Brilliant on all fronts
I blame Saturday Night Live. It’s their fault that I avoided Nebraska (2013) for as long as I did. Past experience says that, with rare exceptions, films featuring SNL alums will only make me mad—my life robbed of ninety-plus precious minutes. It’s why I passed on MacGruber, forever and for always. So, the fact of Will Forte’s inclusion in the cast of Nebraska seemed to settle it just fine for me. It went into the “no, never” pile, with nary a backward glance, not even for the love of Bruce Dern.
That was before I watched the 2014 Academy Awards, before I’d seen the clip of Kate Grant (June Squibb) hoisting her skirt to flash the grave of her long-dead suitor, before she won me over with a gawk at her knee-high nylons. The same knee-highs my own mother had relied on as “stockings” for too many years. Like my mother, I imagine Kate (self-proclaimed city-girl) had been rather dishy back in the day, before the rigors of childrearing, housework, holding down a full-time job, and marriage to a belligerent man had thickened her frame.
Nebraska is the story of the elderly, “beer-ain’t-drinking!” alcoholic, Woody Grant (Bruce Dern) and his quest to claim a million dollar sweepstakes prize. Both of his sons know the sweepstakes letter he received in the mail is a scam, and his acerbic wife, Kate, is absolutely unsympathetic. “I never knew the son of a bitch even wanted to be a millionaire. He should’ve thought about that years ago and worked for it.” That’s her retort to their son David (Will Forte) when he delivers Woody home from the Yellowstone County jail. The sheriff had found him walking along the side of the road, headed east toward the sweepstakes headquarters in Lincoln, Nebraska. Woody’s no idiot; he knows better than to trust the U.S. postal service with that kind of money.
In the face of Woody’s persistence, David relents and the two of them pile into David’s Outback and set out for Lincoln—just a quick trip to the redemption center, just over and back. Three days, tops. They didn’t anticipate the side trip to Hawthorne, Woody’s hometown, or the obligatory, spontaneous family reunion with their conniving relatives. Then there were the run-ins with Ed Pegram (Stacy Keach), Woody’s former business partner. (The karaoke buffet is a definite bright spot.) And it’s safe to say that Woody’s boys never anticipated coming to see their alkie father any differently, either.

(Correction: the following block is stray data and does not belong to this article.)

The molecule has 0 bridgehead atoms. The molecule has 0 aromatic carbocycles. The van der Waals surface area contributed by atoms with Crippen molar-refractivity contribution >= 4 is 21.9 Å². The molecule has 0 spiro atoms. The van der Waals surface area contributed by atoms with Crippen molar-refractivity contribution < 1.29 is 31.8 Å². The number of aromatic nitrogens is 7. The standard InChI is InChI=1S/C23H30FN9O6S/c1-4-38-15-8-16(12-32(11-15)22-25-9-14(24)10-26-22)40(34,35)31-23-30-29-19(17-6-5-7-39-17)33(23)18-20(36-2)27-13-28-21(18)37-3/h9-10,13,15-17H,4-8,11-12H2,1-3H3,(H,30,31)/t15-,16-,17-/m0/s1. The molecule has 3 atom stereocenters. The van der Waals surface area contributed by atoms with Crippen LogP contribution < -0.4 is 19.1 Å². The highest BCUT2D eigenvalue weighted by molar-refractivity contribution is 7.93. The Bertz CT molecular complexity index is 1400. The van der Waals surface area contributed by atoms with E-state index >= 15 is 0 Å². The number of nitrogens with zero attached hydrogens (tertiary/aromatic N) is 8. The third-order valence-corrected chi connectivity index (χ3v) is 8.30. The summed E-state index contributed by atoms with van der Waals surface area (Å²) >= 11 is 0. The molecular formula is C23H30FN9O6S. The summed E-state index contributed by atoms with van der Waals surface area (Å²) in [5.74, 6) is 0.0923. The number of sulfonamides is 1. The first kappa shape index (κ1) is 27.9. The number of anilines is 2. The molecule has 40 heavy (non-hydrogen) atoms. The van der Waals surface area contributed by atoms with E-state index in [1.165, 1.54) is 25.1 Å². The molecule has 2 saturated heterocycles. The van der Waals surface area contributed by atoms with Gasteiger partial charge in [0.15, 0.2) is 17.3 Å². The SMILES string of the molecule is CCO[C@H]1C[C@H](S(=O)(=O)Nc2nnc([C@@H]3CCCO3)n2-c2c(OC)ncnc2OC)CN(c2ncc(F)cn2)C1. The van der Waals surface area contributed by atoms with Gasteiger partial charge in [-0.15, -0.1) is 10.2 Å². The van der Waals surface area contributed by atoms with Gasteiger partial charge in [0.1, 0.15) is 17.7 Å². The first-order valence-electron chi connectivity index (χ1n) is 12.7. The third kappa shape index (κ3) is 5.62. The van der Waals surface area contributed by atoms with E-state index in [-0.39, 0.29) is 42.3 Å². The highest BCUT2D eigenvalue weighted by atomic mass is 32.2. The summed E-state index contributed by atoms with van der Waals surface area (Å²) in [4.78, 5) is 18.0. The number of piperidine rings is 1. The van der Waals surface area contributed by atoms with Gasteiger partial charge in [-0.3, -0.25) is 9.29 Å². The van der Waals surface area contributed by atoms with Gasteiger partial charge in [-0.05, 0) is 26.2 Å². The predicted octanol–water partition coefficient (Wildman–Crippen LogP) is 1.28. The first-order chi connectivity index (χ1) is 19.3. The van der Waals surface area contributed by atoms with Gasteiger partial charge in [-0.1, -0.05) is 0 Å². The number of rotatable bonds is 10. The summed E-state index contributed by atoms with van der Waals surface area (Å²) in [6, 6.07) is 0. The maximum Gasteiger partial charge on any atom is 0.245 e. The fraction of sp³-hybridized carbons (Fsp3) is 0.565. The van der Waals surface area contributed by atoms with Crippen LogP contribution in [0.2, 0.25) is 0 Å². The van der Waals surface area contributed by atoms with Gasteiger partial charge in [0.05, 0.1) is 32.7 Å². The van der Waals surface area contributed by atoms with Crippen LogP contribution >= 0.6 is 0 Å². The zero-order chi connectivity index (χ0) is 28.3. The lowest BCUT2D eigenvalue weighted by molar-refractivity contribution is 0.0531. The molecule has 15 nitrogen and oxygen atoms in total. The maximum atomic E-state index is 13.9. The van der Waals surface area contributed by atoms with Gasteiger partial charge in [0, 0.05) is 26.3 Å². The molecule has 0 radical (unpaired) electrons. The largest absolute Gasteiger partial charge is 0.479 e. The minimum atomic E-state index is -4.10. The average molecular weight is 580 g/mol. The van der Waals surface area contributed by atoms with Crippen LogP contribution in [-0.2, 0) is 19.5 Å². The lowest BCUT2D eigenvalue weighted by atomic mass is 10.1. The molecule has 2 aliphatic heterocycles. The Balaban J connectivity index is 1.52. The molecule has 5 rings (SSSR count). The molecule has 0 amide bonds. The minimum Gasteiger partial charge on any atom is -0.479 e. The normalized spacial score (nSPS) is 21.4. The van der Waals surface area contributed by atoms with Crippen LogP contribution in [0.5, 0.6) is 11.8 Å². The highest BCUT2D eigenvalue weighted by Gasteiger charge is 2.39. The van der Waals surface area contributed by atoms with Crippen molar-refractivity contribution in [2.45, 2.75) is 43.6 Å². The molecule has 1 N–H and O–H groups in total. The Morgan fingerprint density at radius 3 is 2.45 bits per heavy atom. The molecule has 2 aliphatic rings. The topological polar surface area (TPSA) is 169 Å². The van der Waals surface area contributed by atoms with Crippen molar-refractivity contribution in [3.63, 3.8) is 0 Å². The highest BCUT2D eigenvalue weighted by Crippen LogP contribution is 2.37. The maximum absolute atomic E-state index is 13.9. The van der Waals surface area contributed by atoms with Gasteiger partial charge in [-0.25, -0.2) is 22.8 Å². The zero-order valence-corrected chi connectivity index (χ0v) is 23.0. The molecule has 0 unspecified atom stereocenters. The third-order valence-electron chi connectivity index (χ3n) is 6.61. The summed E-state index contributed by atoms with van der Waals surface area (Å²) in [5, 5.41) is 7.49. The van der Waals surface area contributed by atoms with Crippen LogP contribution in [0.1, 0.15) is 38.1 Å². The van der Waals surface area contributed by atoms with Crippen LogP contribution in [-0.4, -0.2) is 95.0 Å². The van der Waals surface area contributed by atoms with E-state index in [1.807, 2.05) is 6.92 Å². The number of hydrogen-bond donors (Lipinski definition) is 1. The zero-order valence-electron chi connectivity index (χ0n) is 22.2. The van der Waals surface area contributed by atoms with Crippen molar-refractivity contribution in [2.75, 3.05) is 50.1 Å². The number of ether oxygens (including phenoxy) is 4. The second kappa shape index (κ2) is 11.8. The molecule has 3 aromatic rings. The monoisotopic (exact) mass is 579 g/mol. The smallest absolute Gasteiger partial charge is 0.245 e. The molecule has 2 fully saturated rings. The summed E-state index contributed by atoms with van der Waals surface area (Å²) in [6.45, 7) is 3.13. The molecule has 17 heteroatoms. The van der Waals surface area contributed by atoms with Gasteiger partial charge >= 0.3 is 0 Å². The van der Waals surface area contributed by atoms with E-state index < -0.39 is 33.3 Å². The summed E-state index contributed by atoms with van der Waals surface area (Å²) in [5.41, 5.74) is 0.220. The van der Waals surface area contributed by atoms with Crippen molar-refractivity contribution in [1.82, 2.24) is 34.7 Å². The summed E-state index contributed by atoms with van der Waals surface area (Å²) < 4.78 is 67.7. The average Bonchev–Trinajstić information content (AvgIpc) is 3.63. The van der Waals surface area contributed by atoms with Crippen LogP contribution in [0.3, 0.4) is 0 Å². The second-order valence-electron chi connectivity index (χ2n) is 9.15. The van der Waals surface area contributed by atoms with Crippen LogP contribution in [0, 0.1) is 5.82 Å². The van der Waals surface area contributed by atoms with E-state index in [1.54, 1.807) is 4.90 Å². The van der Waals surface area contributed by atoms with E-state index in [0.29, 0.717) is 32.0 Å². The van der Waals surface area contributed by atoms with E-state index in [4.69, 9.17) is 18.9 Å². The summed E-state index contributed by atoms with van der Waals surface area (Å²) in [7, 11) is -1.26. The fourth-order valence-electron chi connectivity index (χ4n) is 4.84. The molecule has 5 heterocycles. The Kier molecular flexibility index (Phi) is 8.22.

Nebraska was brilliant on all fronts. It was shot in black and white, doing artistic justice to the beauty of the prairie-west. The film’s score, composed by Mark Ortman, is fabulous. The well-rounded complement of unapologetically salty characters is impeccably cast. The dialogue is witty as hell—never forced or gratuitous. When an eyebrow or a gesture could get the job done, an eyebrow or a gesture was allowed to carry the weight. Every single scene of the menfolk gathered around the television in Uncle Ray and Aunt Martha’s living room had me near hysterics. Admittedly, I have an affinity for little old men (my husband has observed), and I fell particularly hard for Uncle Ray (Rance Howard, the stoic genius). Though, I must say, Aunt Martha (Mary Louise Wilson) and Kate’s confab at the kitchen table, bringing Kate up to speed on all of the local gossip was equally a hoot.
Nebraska even nailed Billings, Montana—right down to the MSU Bobcats emblem on the wall of David’s apartment, the view from I-90’s eastbound on-ramp at 27th Street, and the caliber of news-anchoring at KTVQ. These details are likely irrelevant to most people, but they were ridiculously satisfying to me, having lived in Montana for almost twenty years. They’re the kind of details that helped me relax and trust Alexander Payne’s decision to cast Will Forte. They’re the kind of details that guaranteed I was all-in by the first shot of Woody’s having a piss in the ditch, just off some undeclared exit along the interstate.
With respect to Will Forte, I stand happily corrected. It would serve him well to shed those curiously popular SNL characters and get his tuckus in hot pursuit of more roles like that of David Grant.